Rosemary ( Rosmarinus officinalis ) is an indispensable spice in the kitchen. However, few people know that the flowers are also edible. 7 tips on how to use and preserve rosemary flowers.


Rosemary flowers from March to May, depending on the weather and the variety. Some types of rosemary flower later than others, some varieties even as late as September. If you cut out faded stems, the plant will sometimes flower a second time.


Rosemary needles have a very intense, tart aroma, which is why they should only be used sparingly. Furthermore, rosemary is quite tough and should therefore be cooked at the same time. The situation is quite different with rosemary blossoms. The mostly violet-flowered lip flowers – some varieties also flower soft pink or white – taste far less intense and can therefore be used more lavishly.

To harvest

Rosemary blossoms have the best aroma when you carefully pluck them from the bush when they are freshly blossomed on a dry and sunny morning. You can either harvest them individually or together with the whole sprig of rosemary.

Note: Do not cut off all the flowering shoots, because rosemary flowers are valuable bee pasture. The nectar-rich flowers are not only visited by bees, but also by other insects such as bumblebees or butterflies.

Use fresh

Please do not wash the flowers after harvest, but:

  • simply sprinkle fresh over salads, soups or desserts
  • Decorate hot and cold dishes with it
  • Sprinkle the buttered bread with rosemary blossoms or a mixture of blossoms

Ice cubes with herbal blossoms are just as special as they are refreshing, summery eye-catchers in water or another cold drink. Simply put some fresh calyxes in an ice cube maker, fill them up with water and put them in the fridge for a few hours. Blossom butter – herbal blossoms kneaded into soft butter as desired – is a tasty eye-catcher at a barbecue.

Idea: Rosemary sprigs used to be tied into wedding wreaths and bridal bouquets because they symbolize marital fidelity. A beautiful custom that is sometimes revived today.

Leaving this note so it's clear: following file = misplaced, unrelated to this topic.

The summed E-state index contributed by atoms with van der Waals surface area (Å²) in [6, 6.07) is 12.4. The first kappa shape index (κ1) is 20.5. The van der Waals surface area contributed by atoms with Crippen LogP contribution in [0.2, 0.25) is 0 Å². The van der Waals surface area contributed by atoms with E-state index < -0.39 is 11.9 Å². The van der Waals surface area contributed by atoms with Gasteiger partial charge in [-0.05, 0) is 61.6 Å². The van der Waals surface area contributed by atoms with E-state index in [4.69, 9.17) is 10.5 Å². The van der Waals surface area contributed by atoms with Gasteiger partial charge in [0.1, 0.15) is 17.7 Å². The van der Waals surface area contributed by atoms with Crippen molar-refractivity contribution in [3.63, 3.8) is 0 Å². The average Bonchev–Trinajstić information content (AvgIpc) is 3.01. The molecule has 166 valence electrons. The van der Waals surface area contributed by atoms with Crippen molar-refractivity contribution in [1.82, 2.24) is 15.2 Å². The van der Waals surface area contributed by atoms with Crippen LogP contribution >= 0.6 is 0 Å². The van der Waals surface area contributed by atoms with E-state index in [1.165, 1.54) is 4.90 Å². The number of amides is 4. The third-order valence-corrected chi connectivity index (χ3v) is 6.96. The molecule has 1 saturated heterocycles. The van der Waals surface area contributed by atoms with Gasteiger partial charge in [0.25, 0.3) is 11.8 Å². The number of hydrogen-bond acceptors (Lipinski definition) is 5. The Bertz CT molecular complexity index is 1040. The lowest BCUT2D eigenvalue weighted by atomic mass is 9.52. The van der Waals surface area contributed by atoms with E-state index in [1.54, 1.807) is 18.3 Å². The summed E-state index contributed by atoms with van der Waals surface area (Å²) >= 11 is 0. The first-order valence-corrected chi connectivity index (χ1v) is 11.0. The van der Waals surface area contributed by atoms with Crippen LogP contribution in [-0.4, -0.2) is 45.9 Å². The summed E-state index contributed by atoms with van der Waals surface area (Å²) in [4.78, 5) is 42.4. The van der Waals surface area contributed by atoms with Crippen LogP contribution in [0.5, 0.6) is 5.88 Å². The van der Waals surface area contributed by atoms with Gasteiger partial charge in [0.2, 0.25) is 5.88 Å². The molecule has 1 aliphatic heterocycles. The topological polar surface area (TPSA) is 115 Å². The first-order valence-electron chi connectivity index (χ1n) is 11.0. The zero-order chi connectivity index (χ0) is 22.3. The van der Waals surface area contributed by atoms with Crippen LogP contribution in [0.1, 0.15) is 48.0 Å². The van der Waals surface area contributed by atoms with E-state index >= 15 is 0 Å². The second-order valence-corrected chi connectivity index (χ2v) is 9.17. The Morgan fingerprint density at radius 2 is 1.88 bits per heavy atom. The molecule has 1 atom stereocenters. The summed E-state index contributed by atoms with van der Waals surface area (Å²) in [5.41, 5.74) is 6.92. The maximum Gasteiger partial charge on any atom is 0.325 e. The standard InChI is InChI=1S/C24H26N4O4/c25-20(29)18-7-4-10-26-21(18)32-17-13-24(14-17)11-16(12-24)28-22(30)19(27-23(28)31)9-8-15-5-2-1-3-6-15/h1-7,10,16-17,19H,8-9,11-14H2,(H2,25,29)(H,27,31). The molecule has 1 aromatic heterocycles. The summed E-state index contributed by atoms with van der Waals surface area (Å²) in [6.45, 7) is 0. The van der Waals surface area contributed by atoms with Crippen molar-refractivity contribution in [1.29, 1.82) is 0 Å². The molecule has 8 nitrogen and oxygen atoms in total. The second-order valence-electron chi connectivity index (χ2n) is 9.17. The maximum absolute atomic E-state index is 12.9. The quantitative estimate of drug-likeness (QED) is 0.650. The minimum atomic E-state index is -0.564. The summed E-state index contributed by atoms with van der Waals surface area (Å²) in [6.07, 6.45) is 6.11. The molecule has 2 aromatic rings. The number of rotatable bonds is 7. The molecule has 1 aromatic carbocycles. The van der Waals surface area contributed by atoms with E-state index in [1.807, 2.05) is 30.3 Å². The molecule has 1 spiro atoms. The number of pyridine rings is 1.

Do not heat

In contrast to the tough needles, the fancy lip flowers have a very fine aroma that quickly evaporates when heated. For this reason, it is better to use rosemary needles for cooking and stewing and eat the delicate calyxes fresh as soon as possible after harvesting.


However, the delicate rosemary blossoms can be preserved very well, for example by drying:

  • simply tie a few flowering stems loosely into small bouquets
  • hang upside down in a dry, warm and dark place
  • alternatively, spread out the collected blossoms on a tray or towel
  • and dry in the sun

Of course, drying in the oven is also possible. To do this, dry the collected goods for about two to three hours at a maximum of 75 degrees Celsius. The dried flowers can then be stored in a well-closable container for up to a year.

Tip: Dried rosemary blossoms can be used very well for a fragrant rosemary tea, which stimulates circulation and digestion, for example in the morning or after a hearty meal.


Seasoned salt should not be missing in any kitchen. Rosemary blossom salt not only looks special, but can also be used in many ways. You can use it to sprinkle on bread and butter, season scrambled eggs or give the steak the final touch. Nicely packaged in a closable jar, a self-made rosemary blossom salt is also suitable as a gift. The salt is easy to make. All you have to do is mix freshly picked (or dried) lip blossoms with coarse salt in a ratio of 1:3 and then close the jar tightly. Sea salt is particularly good for this.

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